Option FanaticOptions, stock, futures, and system trading, backtesting, money management, and much more!

Bullish Iron Butterflies (Part 4)

Today I continue my discussion about stratifying performance by spread width.

I could go one step further and adjust for margin requirement (MR), which is really net MR (spread width was gross MR; I loosely refer to either as “cost of trade”). Perhaps the 100-point trade does not actually cost five times more than the 20-point trade because more credit is received as implied volatility (IV) increases. Here are the data adjusted for MR:

BIBF trade breakdown by width adjusted for MR (5-30-17)

These numbers are very similar to those shown last time for spread width. This is probably because the increased IV causes a similar increase in both credit received and width:

BIBF MR breakdown by width (5-30-17)

I feel compelled to point out that this entire analysis is retrospective. I have identified the largest spread width and normalized all trades based on that value after completing the backtesting. Should I have a larger width in the future then all these results will change. This is called a “future leak” and is potentially a fatal flaw because I cannot possibly “trade like I backtest:” retrospective data is past whereas live trading is present.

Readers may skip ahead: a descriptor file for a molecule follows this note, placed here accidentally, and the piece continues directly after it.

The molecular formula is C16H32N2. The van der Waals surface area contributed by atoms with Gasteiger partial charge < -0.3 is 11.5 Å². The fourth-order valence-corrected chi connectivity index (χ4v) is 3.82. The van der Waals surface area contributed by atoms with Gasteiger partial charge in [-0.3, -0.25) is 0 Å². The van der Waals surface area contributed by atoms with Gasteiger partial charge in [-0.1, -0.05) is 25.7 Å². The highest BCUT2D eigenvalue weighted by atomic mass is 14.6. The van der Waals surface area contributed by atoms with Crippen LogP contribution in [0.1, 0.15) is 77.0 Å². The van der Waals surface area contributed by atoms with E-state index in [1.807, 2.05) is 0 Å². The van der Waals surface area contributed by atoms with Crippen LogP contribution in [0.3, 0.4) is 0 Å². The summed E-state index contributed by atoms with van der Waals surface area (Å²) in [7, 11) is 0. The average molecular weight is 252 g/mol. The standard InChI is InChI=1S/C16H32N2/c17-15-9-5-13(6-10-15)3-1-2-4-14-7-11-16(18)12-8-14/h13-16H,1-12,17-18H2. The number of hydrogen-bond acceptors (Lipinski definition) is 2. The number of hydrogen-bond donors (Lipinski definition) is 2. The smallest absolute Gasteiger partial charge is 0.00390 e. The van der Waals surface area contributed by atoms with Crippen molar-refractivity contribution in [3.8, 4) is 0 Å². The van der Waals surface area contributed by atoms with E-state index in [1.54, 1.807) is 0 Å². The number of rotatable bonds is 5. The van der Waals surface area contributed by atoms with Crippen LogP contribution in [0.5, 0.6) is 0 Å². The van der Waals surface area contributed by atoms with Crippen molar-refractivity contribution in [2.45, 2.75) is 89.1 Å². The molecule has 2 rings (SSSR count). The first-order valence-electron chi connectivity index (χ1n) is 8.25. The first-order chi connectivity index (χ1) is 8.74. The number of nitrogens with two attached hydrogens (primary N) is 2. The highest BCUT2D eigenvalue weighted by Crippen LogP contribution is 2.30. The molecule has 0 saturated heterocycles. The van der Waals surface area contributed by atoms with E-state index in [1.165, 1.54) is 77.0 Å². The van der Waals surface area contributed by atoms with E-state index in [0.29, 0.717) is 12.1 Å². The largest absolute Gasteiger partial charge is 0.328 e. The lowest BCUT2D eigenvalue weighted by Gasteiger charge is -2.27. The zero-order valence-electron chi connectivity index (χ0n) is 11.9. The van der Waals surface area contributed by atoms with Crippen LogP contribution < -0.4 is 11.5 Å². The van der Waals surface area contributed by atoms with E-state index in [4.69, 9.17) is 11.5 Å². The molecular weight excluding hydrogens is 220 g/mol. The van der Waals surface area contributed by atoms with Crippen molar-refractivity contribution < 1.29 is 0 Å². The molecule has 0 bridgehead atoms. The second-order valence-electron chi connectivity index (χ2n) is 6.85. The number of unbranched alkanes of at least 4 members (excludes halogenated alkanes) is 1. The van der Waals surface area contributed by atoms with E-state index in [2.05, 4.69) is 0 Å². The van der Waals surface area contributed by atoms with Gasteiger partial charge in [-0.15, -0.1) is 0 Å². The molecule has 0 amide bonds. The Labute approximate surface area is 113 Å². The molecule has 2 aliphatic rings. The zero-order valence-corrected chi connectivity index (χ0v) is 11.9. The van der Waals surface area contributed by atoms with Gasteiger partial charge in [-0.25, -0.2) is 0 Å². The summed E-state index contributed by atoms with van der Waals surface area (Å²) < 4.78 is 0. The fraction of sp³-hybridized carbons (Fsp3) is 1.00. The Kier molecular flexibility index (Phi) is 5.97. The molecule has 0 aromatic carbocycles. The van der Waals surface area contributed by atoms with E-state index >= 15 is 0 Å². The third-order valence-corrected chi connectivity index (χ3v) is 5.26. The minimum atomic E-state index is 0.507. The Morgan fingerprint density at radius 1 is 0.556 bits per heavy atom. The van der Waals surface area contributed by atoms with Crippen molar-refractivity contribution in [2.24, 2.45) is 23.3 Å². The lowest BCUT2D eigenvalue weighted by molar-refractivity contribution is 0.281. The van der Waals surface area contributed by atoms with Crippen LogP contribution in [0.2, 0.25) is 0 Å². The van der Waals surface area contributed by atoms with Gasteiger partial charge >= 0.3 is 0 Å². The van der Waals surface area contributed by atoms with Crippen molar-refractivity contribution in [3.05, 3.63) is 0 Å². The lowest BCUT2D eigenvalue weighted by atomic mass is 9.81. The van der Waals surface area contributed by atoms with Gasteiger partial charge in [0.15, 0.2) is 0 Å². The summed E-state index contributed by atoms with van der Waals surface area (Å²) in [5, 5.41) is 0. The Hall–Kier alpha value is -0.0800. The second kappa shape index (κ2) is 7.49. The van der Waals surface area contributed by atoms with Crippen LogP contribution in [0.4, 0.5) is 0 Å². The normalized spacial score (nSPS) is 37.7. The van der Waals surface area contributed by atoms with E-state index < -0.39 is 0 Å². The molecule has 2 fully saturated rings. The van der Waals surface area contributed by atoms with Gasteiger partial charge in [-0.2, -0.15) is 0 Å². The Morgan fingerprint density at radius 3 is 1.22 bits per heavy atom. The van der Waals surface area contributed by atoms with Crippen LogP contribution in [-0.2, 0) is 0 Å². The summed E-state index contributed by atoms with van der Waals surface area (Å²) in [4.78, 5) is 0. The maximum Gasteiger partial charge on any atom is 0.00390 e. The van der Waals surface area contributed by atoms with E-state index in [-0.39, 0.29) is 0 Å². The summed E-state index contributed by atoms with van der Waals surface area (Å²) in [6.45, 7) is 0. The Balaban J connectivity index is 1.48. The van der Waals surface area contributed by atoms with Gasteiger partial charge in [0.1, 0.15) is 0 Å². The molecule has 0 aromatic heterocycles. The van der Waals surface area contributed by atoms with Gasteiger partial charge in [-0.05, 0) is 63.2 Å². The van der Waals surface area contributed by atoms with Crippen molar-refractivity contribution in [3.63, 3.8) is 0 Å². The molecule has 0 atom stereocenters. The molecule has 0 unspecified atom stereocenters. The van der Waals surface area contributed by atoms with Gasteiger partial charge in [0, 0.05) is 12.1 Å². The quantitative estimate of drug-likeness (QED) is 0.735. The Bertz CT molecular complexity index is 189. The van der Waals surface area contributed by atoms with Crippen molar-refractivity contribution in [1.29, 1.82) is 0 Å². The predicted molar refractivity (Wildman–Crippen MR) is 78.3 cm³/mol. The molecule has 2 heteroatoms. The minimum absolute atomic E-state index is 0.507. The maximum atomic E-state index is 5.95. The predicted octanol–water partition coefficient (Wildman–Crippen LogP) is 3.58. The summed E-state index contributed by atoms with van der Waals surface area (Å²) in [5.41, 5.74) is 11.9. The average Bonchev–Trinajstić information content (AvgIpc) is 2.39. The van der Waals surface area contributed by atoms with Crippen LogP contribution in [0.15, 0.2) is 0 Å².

Intuitively, I feel as the underlying goes higher, the cost of these butterflies and the spread widths will tend to increase. To study this, I first sorted trades by underlying price and compared the distribution of lower and upper tertiles:

BIBF Distribution of trades by spread width (lower vs. upper tertile of RUT prices) (5-31-17)

BIBF Price and IV averages (lower vs. upper tertile of RUT prices) (5-31-17)

The most common width for the lower (upper) tertile was 20 (40) points. I did notice an imbalance between total trades in the groups: 1829 (880) in the lower (upper) tertile. I therefore repeated the analysis defining tertiles by number of trades:

BIBF Distribution of trades by spread width (lower vs. upper tertile of total number of trades) (5-31-17)

BIBF Price and IV averages (lower vs. upper tertile of total number of trades) (5-31-17)

These results are pretty much the same with 1364 trades in each tertile.

Based on this analysis I would conclude underlying price and spread width to be directly proportional. This relationship seems robust, too, since it overcomes IV trend; despite average IV being greater at lower underlying prices, the average spread width is greater at higher underlying prices.

This puts me at risk for a future trade that will cost more than those seen in backtesting. The solution is to trade these butterflies “small,” although I am a ways away from defining precisely what that means.

No comments posted.

Leave a Reply

Your email address will not be published. Required fields are marked *